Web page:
First of all, we may be morons, but we have discovered that it’s possible to drink beverages without plastic straws. Second, I don’t know of anyone, liberal or conservative, who is not bothered by homelessness and the condition of our streets. And the rest of the country should be, too, since a lot of the people sleeping on our streets tell me they’ve come here from somewhere else, like the Midwest, the East and the South.

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“California is a failed state,” said Breitbart News, which, as I recall, was founded by a man who lived rather comfortably here in one of the many affluent areas of our failed state.

“As climate change ravages the Golden State, earthquakes could become the least of residents’ concerns,” said the New Republic, which also questioned whether California is still livable.

Among her mother’s frequent warnings, the writer said, were these:

Don’t walk alone at night. Don’t eat processed food. And don’t ever move to California, because, among its myriad other problems, “California’s going to fall off the face of the country and sink into the ocean.”

I doubt that, even as sea levels rise, but I don’t doubt that Trump will keep calling climate change a hoax even after he has to snorkel through the front door of Mar-a-Lago.

It’s not that I disagree with all of the criticisms we’re hearing about California, and even a lot of Californians have issues with the state, because more people are now leaving than moving in. It wasn’t long ago that I fretted in a column about our inability to keep the lights on and the twin demons of flat wages and high housing costs and the growing epidemic of homelessness.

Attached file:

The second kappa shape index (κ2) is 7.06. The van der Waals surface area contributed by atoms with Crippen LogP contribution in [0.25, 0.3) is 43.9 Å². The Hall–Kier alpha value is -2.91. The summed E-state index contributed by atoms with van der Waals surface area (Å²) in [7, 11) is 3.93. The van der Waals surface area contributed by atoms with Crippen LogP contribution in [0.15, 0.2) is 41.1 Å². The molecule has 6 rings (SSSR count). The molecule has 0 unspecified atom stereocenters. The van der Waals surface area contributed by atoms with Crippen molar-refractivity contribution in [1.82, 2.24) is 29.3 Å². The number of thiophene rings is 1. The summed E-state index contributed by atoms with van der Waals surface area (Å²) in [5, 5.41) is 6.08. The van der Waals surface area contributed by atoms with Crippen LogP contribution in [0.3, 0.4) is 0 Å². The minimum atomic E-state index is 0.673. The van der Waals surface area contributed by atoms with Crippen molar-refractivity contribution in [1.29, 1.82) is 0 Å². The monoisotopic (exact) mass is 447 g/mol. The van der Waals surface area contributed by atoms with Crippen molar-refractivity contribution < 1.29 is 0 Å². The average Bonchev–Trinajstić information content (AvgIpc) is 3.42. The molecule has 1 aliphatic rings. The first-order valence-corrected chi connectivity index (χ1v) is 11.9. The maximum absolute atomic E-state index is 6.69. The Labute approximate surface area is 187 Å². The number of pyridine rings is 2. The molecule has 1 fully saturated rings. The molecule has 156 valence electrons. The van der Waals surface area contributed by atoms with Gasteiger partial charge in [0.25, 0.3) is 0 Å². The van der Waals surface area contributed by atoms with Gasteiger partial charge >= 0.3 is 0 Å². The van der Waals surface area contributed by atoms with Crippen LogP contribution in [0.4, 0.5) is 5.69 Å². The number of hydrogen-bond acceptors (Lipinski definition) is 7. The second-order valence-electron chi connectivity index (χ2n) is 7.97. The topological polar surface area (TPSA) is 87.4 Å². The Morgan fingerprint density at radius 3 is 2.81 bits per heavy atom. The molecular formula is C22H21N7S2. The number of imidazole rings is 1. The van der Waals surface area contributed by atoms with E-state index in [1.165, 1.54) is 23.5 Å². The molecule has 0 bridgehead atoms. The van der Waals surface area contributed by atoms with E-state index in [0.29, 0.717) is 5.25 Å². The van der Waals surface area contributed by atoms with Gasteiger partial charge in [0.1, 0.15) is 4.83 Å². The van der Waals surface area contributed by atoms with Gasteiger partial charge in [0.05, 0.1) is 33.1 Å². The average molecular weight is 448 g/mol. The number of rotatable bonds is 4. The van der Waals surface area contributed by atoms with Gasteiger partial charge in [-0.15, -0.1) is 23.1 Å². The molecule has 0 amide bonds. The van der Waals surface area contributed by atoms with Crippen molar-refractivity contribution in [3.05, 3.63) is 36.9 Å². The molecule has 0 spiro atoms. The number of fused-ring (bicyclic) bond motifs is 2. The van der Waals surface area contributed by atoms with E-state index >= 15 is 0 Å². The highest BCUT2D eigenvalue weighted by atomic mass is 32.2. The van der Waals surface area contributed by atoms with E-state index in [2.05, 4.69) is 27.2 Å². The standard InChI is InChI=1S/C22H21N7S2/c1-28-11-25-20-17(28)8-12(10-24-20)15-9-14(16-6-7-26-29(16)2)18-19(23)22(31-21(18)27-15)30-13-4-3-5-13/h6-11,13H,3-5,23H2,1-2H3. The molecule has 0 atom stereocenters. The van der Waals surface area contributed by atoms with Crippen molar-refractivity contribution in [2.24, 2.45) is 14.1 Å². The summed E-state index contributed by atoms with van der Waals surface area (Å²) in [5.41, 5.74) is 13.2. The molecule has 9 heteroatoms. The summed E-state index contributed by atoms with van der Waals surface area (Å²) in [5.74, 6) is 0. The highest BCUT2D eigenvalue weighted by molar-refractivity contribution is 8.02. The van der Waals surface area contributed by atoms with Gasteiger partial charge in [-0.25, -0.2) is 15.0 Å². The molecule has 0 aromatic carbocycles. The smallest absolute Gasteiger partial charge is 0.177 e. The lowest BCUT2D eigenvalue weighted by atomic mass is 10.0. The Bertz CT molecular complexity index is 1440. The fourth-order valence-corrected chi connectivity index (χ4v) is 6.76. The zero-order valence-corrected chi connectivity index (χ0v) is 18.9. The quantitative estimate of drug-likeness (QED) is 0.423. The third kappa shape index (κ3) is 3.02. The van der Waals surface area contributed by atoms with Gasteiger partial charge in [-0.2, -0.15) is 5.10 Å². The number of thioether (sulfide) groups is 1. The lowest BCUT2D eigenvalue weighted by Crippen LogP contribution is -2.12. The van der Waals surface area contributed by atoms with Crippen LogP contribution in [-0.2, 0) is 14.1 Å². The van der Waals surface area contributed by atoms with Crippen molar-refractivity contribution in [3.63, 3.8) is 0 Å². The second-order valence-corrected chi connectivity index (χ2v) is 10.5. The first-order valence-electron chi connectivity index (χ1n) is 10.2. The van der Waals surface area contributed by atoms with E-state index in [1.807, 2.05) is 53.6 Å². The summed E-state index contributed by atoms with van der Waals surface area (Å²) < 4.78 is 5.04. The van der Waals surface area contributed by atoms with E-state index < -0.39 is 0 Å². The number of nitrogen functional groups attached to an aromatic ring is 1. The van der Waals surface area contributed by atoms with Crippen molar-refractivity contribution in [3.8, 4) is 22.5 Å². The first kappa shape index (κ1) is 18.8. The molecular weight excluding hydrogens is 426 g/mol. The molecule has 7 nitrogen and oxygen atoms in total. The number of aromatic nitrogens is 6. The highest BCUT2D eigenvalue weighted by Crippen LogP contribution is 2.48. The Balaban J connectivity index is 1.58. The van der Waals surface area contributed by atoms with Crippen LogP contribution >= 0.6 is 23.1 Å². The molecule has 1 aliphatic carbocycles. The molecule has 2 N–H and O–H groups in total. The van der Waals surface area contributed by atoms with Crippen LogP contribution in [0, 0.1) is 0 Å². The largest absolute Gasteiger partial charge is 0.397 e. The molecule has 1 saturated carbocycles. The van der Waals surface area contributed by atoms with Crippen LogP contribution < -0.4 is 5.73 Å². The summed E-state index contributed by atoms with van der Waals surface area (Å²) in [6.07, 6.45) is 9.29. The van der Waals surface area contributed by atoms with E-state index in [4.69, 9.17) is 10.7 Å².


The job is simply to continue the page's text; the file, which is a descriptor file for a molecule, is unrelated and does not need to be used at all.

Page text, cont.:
But as a native, I’ve got a license to swing that club. And as I pointed out, our fair state is also home to the world’s fifth-largest economy and is a world capital of innovation and creativity. California has a hell of a lot more going for it than you’ll ever hear from our jealous critics and gasbag pundits. We have our share of problems for sure. But on issues such as climate change, immigration, criminal justice reform and investments in children, we are actively trying to make things better.

“Why would anyone live in California?” the Washington Times asked in September in an op-ed that said “eggs cost 50% more” in Los Angeles than in D.C. because of our cage-free hen law.

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Why would anyone live here?

Gee, I don’t know. The 40 million or so people who call California home might have an answer or two, but let me offer a few of my own.

The beaches, the mountains, the deserts, the sunsets, the rural, the urban, the red, the blue, the people, the wildlife, the languages, the history, the diversity, the endless curiosities, the energy, the universities, the music, the art, the food, the culture, the climate, the risks that worked, the experiments that failed, the long tradition of break-away politics and the collective agreement that you can say or think of us what you will — we don’t really care one way or another — just shelter in place (unless you’re a firefighter) and please don’t move here.

It is unmanageable and unlivable, I’m telling you.

Designed and guaranteed to fail.

steve.lopez@latimes.com